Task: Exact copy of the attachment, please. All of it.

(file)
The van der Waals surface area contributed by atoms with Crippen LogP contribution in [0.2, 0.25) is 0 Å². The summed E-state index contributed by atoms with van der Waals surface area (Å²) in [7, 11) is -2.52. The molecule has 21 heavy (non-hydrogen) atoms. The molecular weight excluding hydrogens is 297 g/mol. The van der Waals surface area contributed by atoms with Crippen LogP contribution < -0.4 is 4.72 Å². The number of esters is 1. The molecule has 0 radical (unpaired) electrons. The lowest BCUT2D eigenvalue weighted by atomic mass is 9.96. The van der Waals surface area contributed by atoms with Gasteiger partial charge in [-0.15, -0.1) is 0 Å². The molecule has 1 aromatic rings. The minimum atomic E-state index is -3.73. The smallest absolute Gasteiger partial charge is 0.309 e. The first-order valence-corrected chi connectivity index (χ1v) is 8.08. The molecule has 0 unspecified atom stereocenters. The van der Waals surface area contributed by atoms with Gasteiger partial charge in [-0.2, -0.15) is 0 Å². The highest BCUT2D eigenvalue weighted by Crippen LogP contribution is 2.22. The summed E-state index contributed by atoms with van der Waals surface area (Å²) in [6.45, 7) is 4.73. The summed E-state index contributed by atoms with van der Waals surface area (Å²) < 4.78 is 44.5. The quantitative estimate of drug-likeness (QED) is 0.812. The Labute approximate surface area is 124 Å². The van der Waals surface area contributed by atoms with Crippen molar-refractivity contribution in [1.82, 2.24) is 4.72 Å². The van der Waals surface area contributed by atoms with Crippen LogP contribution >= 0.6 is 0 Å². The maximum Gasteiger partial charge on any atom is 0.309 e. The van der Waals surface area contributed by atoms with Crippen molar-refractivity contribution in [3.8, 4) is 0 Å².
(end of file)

The van der Waals surface area contributed by atoms with Crippen LogP contribution in [0.2, 0.25) is 0 Å². The summed E-state index contributed by atoms with van der Waals surface area (Å²) in [7, 11) is -2.52. The molecule has 21 heavy (non-hydrogen) atoms. The molecular weight excluding hydrogens is 297 g/mol. The van der Waals surface area contributed by atoms with Crippen LogP contribution < -0.4 is 4.72 Å². The number of esters is 1. The molecule has 0 radical (unpaired) electrons. The lowest BCUT2D eigenvalue weighted by atomic mass is 9.96. The van der Waals surface area contributed by atoms with Gasteiger partial charge in [-0.15, -0.1) is 0 Å². The molecule has 1 aromatic rings. The minimum atomic E-state index is -3.73. The smallest absolute Gasteiger partial charge is 0.309 e. The first-order valence-corrected chi connectivity index (χ1v) is 8.08. The molecule has 0 unspecified atom stereocenters. The van der Waals surface area contributed by atoms with Gasteiger partial charge in [-0.2, -0.15) is 0 Å². The highest BCUT2D eigenvalue weighted by Crippen LogP contribution is 2.22. The summed E-state index contributed by atoms with van der Waals surface area (Å²) in [6.45, 7) is 4.73. The summed E-state index contributed by atoms with van der Waals surface area (Å²) < 4.78 is 44.5. The quantitative estimate of drug-likeness (QED) is 0.812. The Labute approximate surface area is 124 Å². The van der Waals surface area contributed by atoms with Crippen molar-refractivity contribution in [1.82, 2.24) is 4.72 Å². The van der Waals surface area contributed by atoms with Crippen LogP contribution >= 0.6 is 0 Å². The maximum Gasteiger partial charge on any atom is 0.309 e. The van der Waals surface area contributed by atoms with Crippen molar-refractivity contribution in [3.8, 4) is 0 Å².